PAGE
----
Written by The Business Journal Staff
Forty years ago, Visalia couple Robert and Shirley Perry had a dream — they wanted to change lives by providing attainable quality education.
On April 14, 1978, the Perrys opened the first San Joaquin Valley College campus within two suites of a Visalia strip mall. The little school only had three students desiring a certificate in medical assisting.
Now, the family owned and operated college is not only accredited by the Western Association of College s— the same organization that accredits community colleges in the state — but it boasts around 5,000 active students on 14 brick-and-mortar campuses and online.
“San Joaquin Valley College has helped thousands of graduates in California achieve their goals and dreams,” said Wendy Mendes, vice president of administration.
Mendes joined the SJVC staff 39 years ago and said she’s been privileged to see the growth of the campus, which now offers 22 certificated programs in health, business and criminal justice, and technical and industrial trades.
She still remembers the day the Perrys brought in the school’s first computer.
“They have a commitment to excellence and even though, in the beginning, resources were slim, they never skimped on equipment for the classrooms and continued to improve facilities,” Mendes said. “Under Mark and Michael (Robert and Shirley’s sons), the first computers were brought into the classroom. I remember the first one in the office and all the excitement when we started teaching computer courses.”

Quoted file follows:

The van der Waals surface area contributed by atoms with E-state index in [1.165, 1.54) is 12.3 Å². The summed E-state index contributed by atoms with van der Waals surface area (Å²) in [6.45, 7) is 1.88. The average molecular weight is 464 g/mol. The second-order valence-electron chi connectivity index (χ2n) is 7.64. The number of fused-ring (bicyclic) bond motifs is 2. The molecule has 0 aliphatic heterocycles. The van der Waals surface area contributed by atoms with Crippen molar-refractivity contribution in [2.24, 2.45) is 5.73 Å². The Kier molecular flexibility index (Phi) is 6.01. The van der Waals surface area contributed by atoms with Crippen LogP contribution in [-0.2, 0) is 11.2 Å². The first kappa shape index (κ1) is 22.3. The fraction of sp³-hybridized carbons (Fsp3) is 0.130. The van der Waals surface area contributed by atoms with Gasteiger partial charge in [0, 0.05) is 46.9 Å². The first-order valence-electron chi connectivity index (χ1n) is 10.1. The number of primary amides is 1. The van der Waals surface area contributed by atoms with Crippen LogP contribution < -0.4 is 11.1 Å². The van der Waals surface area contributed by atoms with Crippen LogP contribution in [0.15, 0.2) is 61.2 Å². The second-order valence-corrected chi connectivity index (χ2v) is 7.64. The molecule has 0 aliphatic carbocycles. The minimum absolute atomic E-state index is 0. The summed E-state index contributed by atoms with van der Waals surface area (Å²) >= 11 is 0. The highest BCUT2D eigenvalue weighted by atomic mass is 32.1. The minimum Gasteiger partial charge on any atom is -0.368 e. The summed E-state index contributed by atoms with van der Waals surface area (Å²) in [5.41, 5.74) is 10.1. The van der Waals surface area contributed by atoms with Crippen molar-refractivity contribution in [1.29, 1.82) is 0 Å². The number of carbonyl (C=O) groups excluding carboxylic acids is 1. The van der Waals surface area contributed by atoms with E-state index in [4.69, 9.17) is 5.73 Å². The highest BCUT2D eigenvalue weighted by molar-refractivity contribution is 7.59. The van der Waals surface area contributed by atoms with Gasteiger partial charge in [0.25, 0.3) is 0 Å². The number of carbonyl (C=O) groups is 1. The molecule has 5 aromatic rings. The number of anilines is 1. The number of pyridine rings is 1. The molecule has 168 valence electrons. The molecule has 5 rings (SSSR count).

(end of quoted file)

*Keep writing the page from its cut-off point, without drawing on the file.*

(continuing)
Unlike traditional colleges, spots in courses for students are guaranteed — there is no wait list — and students can earn a Bachelor of Science degree in as little as 14 months. Mendes said the programs aren’t meant to compete with those offered at community colleges. Instead, she said, the college was established to provide students with another option that may be faster or fit in better with their schedule.
Mendes said SJVC is a prime example of the American dream and proof it can still be achieved today with a lot of hard work and dedication.
“When people say there are no more opportunities in this country, this is proof that there is,” Mendes said. “Preparation creates opportunity and 24/7 that is what Robert and Shirley did. You just have to be willing to work hard.”